A further developed version of the Porsche 911 GT3 R Hybrid will take on the Nürburgring 24 hour race on June 25. During development, Porsche prioritized efficiency via the targeted optimization of hybrid components, which also led to a 20% weight reduction. It’s expected that version 2.0 of the 911 GT3 R Hybrid will be able to achieve the same lap times as its predecessor but with less fuel consumption.
The hybrid’s general layout was taken from the 2010 model. The front wheels are driven by a portal axle with two electric motors and supplements the four-liter. Its six-cylinder boxer engine at the rear delivers around 470hp, depending on the performance details. Both electric motors can now deliver 75 kilowatts each, from 60 kilowatts previously.
With the 911 GT3 R Hybrid 2.0, pilots can have additional power of nearly 200hp that they can use for seconds at a time. Depending on the programming, this power can be automatically activated with the use of the throttle pedal. In addition, pilots can manually engage this extra power, when overtaking for example.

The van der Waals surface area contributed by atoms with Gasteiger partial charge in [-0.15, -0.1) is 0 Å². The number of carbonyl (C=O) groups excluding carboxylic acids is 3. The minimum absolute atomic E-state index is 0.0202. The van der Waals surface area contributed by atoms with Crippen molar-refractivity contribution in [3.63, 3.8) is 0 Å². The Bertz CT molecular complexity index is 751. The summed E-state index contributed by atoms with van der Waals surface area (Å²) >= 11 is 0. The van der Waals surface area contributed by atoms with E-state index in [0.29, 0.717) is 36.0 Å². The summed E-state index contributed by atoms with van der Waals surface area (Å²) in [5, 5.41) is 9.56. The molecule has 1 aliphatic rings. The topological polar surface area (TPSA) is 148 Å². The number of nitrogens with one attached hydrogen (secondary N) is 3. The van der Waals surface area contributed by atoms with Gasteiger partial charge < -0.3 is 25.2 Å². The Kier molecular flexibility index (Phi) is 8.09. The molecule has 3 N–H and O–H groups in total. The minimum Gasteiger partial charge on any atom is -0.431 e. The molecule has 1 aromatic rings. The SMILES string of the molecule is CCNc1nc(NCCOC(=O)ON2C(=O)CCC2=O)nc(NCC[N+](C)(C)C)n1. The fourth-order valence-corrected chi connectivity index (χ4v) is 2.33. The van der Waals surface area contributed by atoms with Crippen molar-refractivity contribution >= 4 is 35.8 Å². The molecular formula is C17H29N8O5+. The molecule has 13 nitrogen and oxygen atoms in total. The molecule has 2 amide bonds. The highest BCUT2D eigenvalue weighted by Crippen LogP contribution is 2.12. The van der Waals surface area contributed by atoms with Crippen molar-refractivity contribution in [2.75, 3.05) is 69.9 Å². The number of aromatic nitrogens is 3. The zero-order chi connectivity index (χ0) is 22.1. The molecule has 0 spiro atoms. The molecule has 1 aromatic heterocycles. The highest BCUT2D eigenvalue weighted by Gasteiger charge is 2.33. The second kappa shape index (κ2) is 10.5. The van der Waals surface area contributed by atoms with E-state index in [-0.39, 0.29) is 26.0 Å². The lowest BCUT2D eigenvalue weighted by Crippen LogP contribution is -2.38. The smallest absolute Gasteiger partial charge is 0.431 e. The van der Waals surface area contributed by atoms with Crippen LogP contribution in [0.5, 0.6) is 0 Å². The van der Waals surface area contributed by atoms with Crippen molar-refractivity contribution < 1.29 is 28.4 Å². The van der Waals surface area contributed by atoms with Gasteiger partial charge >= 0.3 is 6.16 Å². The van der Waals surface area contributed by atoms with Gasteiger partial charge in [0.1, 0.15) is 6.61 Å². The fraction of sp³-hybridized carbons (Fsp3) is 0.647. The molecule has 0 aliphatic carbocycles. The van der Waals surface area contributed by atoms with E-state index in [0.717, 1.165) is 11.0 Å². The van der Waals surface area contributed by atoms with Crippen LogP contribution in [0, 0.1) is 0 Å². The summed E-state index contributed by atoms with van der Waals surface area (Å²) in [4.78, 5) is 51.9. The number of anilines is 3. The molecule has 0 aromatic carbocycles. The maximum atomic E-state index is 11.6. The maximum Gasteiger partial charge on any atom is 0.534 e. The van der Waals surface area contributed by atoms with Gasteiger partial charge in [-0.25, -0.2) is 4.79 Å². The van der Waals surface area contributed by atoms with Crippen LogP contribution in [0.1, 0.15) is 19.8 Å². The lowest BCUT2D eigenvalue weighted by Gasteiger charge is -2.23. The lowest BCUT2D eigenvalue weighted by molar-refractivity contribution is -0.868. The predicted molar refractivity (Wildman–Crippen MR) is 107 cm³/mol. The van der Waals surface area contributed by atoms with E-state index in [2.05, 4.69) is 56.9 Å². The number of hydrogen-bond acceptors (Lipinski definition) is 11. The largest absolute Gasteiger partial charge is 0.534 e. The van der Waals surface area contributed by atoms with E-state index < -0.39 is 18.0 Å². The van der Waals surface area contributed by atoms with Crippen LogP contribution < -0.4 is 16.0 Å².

At a carbon fiber safety cell on the passenger's side is where the electric flywheel accumulator, with its rotor spinning up to 40,000 rpm and storing energy mechanically as rotational energy, is located.
The accumulator is place there along with the other hybrid components. At a glance, the new GT3 R Hybrid can be clearly differentiated from the 2010 model. The large louvres in front of the rear fenders were no longer needed due to the optimization of the hybrid system's high voltage components. This lessens the drag and fuel consumption. The vehicle also weighs less, from 1,350 to 1,300 kilograms.